Journal of Philosophy 115 (4):215-221 (2018)

Authors
Mihnea Capraru
Nazarbayev University
Abstract
Bence Nanay has argued that we must abandon the etiological theory of teleological function because this theory explains functions and functional categories in a circular manner. Paul Griffiths argued earlier that we should retain the etiological theory and instead prevent the circularity by making etiologies independent of functional categories. Karen Neander and Alex Rosenberg reply to Nanay similarly, and argue that we should analyze functions in terms of natural selection acting not on functional categories, but merely on lineages. Nanay replies that these lineages cannot be individuated except by reference to functional categories. Worryingly, Neander and Rosenberg themselves have previously argued persuasively that homology often depends on function. This article addresses their arguments and shows how to escape them: Regardless whether the arguments are right about long-term homological categories, they do not apply to generation-to-generation homology. The latter, moreover, is sufficient for individuating the lineages needed to explain teleological functions.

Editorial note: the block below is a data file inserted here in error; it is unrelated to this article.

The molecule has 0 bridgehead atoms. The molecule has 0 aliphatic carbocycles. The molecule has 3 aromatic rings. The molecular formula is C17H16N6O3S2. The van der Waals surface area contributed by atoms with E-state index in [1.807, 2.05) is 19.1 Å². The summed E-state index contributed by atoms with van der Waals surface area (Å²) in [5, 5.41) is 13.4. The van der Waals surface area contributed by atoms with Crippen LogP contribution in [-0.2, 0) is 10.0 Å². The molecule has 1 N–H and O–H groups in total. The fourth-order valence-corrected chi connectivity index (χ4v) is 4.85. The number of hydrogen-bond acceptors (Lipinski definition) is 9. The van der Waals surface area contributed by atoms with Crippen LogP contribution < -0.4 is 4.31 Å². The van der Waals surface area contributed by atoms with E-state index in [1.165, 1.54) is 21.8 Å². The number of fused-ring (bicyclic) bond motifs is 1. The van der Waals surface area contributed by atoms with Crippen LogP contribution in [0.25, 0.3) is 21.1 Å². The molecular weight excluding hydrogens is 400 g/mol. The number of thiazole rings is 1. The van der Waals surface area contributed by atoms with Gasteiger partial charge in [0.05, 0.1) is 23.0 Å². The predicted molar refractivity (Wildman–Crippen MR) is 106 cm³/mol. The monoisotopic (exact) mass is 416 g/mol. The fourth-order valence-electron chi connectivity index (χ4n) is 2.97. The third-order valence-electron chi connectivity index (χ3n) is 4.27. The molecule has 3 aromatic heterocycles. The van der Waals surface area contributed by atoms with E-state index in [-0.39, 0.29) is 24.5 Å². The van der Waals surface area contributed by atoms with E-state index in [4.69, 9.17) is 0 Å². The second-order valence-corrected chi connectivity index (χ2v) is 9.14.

Keywords teleological functions  etiological theories of functions  homology  functional categories  circularity
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ISBN(s) 0022-362X
DOI 10.5840/jphil2018115414
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References found in this work BETA

Functional Analysis and Proper Functions.Paul E. Griffiths - 1993 - British Journal for the Philosophy of Science 44 (3):409-422.
Function Without Purpose: The Uses of Causal Role Function in Evolutionary Biology.Ron Amundson & George V. Lauder - 1998 - In David L. Hull & Michael Ruse (eds.), Biology and Philosophy. Oxford University Press. pp. 227--57.
A Modal Theory of Function.Bence Nanay - 2010 - Journal of Philosophy 107 (8):412-431.
15. Types of Traits: The Importance of Functional Homologues.Karen Neander - 2002 - In Andre Ariew, Robert C. Cummins & Mark Perlman (eds.), Functions: New Essays in the Philosophy of Psychology and Biology. Oxford University Press. pp. 390.

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